Alien Plants. New Naturalist Series vol. 129 Paperback.
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The word 'aliens' is used in many contexts, conjuring up a range of sentiments including fear, dislike and also fascination. It is used to describe strange beings from Mars, human migrants, and non-native plants and animals - the term is employed by biologists to indicate organisms that have been introduced by people to new territories. Alien plants are the topic of interest of many professional research teams and amateur enthusiasts around the world.
As a group these plants are common, conspicuous, pestiferous, beautiful, edible, and otherwise useful or harmful. In the British Isles there are very roughly as many species of naturalised or recurrent alien flowering plants as natives and, besides that, there are numerous other less common ones. Many species have been an integral part of our wild flora for such a long time that we can no longer be sure whether they are in fact native or alien.
Even some recently discovered species are similarly problematic. Aliens are proving to have such wide interest simply because they cannot be ignored, and because they add diversity to our otherwise rather limited flora. Many of them have profound effects on the environment by competing with native vegetation or by populating empty ground.
Others have altered the course of evolution by their genetic interactions with natives. Alien plants in the British Isles, whether they be food-plants or pests, are a major and largely measurable factor in our economy. The two most important features that make alien plants so interesting are that they evolved somewhere else, and that they left behind many (if not all) of their co-evolved species when people moved them to the British Isles.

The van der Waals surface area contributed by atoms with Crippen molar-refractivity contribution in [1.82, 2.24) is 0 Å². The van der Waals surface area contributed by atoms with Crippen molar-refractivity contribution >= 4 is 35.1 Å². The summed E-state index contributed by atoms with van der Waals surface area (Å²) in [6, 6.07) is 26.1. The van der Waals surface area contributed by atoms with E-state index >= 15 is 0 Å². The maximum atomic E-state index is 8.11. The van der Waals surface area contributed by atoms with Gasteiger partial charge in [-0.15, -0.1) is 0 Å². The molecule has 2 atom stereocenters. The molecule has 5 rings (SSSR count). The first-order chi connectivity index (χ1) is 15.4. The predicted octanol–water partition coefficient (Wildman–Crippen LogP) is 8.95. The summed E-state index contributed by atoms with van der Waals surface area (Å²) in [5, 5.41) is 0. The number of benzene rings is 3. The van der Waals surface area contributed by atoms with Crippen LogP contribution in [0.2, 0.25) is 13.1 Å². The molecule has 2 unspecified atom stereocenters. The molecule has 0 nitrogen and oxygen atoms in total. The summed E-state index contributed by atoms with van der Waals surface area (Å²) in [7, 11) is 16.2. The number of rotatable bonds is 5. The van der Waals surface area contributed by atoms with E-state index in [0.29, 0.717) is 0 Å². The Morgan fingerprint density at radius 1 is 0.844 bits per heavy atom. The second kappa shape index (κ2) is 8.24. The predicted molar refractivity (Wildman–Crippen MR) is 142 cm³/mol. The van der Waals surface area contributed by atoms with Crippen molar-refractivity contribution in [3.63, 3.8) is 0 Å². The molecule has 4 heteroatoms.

Their genotypes were forged during interactions with a different set of plants, fungi, micro-organisms and animals from those with which they now cohabit, many of which have been left behind in their countries of origin. In contrast, the genotypes of native plant species evolved during an evolutionary history that was spent interacting with the roughly the same set of plants and animals with which they interact today. These two features - uncoupled evolutionary history, and missing herbivores, pollinators and mutualists - make the study of alien plants and their ecological relationships with native vegetation uniquely attractive.
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|approx 200 colour photographs and diagrams|
|216 x 149 mm|